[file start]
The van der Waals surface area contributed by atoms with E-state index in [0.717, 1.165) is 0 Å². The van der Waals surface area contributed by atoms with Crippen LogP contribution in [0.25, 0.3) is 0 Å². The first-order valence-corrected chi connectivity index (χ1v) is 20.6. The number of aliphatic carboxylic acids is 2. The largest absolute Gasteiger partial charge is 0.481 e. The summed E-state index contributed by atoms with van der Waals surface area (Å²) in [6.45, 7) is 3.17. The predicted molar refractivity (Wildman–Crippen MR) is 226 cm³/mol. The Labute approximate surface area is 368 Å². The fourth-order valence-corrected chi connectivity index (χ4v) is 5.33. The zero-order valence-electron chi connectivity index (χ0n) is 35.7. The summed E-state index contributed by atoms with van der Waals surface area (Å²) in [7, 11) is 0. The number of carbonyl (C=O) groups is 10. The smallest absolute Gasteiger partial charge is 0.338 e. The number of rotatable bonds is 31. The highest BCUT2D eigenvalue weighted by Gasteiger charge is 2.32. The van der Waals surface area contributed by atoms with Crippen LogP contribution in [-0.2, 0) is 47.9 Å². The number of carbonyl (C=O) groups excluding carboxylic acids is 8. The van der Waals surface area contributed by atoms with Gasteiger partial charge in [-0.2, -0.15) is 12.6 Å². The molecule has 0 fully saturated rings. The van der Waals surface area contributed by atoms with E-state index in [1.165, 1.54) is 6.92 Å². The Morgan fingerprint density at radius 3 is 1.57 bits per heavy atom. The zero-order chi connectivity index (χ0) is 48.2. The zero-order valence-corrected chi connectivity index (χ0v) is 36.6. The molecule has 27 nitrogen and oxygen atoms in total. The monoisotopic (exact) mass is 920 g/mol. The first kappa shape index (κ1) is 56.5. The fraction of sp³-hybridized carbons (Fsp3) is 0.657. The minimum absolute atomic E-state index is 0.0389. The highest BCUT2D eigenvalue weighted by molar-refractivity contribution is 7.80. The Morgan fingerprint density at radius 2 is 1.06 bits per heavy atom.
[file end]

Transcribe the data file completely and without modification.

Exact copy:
The van der Waals surface area contributed by atoms with E-state index in [0.717, 1.165) is 0 Å². The van der Waals surface area contributed by atoms with Crippen LogP contribution in [0.25, 0.3) is 0 Å². The first-order valence-corrected chi connectivity index (χ1v) is 20.6. The number of aliphatic carboxylic acids is 2. The largest absolute Gasteiger partial charge is 0.481 e. The summed E-state index contributed by atoms with van der Waals surface area (Å²) in [6.45, 7) is 3.17. The predicted molar refractivity (Wildman–Crippen MR) is 226 cm³/mol. The Labute approximate surface area is 368 Å². The fourth-order valence-corrected chi connectivity index (χ4v) is 5.33. The zero-order valence-electron chi connectivity index (χ0n) is 35.7. The summed E-state index contributed by atoms with van der Waals surface area (Å²) in [7, 11) is 0. The number of carbonyl (C=O) groups is 10. The smallest absolute Gasteiger partial charge is 0.338 e. The number of rotatable bonds is 31. The highest BCUT2D eigenvalue weighted by Gasteiger charge is 2.32. The van der Waals surface area contributed by atoms with Crippen LogP contribution in [-0.2, 0) is 47.9 Å². The number of carbonyl (C=O) groups excluding carboxylic acids is 8. The van der Waals surface area contributed by atoms with Gasteiger partial charge in [-0.2, -0.15) is 12.6 Å². The molecule has 0 fully saturated rings. The van der Waals surface area contributed by atoms with E-state index in [1.165, 1.54) is 6.92 Å². The Morgan fingerprint density at radius 3 is 1.57 bits per heavy atom. The zero-order chi connectivity index (χ0) is 48.2. The zero-order valence-corrected chi connectivity index (χ0v) is 36.6. The molecule has 27 nitrogen and oxygen atoms in total. The monoisotopic (exact) mass is 920 g/mol. The first kappa shape index (κ1) is 56.5. The fraction of sp³-hybridized carbons (Fsp3) is 0.657. The minimum absolute atomic E-state index is 0.0389. The highest BCUT2D eigenvalue weighted by molar-refractivity contribution is 7.80. The Morgan fingerprint density at radius 2 is 1.06 bits per heavy atom.